5. If your car was unoccupied when it was hit, take down as many details as possible about the accident. Follow the first two steps, such as recording the time, location, and other details.
6. Next, contact the police. You’ll need to make an official accident report with law enforcement as part of your hit-and-run claim. Submit this report even if you’re not sure of any information you can tell about the missing driver. Include any information about witnesses and other important details. This evidence will help support your claim when you file it with an insurer.
7. Finally, call your insurance company to file your hit-and-run claim. It will walk you through the steps about how to file your claim. Your insurer will also notify you about how they will process it.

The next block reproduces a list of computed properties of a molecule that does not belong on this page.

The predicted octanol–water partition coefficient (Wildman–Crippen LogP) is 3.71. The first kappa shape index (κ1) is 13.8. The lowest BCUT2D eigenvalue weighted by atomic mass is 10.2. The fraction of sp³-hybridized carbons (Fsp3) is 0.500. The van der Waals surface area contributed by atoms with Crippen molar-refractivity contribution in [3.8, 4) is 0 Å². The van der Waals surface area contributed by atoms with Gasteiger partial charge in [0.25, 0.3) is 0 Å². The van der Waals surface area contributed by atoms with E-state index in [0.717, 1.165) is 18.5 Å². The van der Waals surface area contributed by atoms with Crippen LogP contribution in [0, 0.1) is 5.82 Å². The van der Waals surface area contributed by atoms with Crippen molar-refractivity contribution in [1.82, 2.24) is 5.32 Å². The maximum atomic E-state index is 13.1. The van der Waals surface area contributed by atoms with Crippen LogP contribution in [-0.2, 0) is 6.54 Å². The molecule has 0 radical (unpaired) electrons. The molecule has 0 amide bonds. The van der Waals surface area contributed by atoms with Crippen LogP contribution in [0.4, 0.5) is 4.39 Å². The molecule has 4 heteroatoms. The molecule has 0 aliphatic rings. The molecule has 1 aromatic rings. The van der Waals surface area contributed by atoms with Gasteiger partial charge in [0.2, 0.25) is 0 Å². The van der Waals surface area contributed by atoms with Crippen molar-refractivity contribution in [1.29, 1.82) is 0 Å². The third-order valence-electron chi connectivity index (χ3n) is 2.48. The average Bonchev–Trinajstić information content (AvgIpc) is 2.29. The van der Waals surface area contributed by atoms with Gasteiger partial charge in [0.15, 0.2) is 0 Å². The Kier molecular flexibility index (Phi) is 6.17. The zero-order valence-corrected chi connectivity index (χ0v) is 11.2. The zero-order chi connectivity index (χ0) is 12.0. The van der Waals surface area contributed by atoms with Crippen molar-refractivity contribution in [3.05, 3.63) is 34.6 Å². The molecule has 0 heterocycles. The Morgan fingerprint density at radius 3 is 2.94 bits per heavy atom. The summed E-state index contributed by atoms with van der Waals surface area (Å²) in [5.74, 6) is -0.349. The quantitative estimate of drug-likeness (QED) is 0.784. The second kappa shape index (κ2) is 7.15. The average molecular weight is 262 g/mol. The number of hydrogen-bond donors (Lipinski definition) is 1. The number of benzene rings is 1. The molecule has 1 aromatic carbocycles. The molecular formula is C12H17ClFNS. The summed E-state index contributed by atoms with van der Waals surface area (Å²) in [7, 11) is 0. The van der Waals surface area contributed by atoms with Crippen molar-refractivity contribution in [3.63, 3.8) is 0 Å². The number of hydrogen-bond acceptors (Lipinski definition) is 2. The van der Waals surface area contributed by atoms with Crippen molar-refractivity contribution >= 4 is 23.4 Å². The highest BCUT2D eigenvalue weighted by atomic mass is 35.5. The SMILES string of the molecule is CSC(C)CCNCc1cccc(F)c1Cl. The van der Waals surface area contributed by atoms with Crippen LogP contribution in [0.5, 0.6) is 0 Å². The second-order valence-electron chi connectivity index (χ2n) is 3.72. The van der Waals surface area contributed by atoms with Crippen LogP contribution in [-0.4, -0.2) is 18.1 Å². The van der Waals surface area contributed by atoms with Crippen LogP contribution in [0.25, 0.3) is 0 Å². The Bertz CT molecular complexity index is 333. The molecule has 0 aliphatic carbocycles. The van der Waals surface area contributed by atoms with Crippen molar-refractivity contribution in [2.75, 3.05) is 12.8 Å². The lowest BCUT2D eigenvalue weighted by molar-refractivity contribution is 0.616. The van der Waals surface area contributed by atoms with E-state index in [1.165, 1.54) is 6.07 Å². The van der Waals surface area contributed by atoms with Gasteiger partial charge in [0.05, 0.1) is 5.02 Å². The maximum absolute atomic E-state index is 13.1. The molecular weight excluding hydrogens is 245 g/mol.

Are you searching for an auto insurance policy that can protect you if a hit-and-run accident occurs? SmartFinancial can help. We streamline the process to find the best auto insurance policies on the market. You won’t have to spend hours comparing coverages and premiums from different carriers. We’ll do all the work for you.
All you’ll need to do is complete a short application, and we’ll provide you with multiple coverages available in your local area. We can also connect you with a team of trained concierges that can assist you. You’ll have the option to buy policies online, over the phone, or in person. It’s simple, smart, and easy. Find out the difference that SmartFinancial can make for you.
Get a Free Auto Insurance Quote Online Now.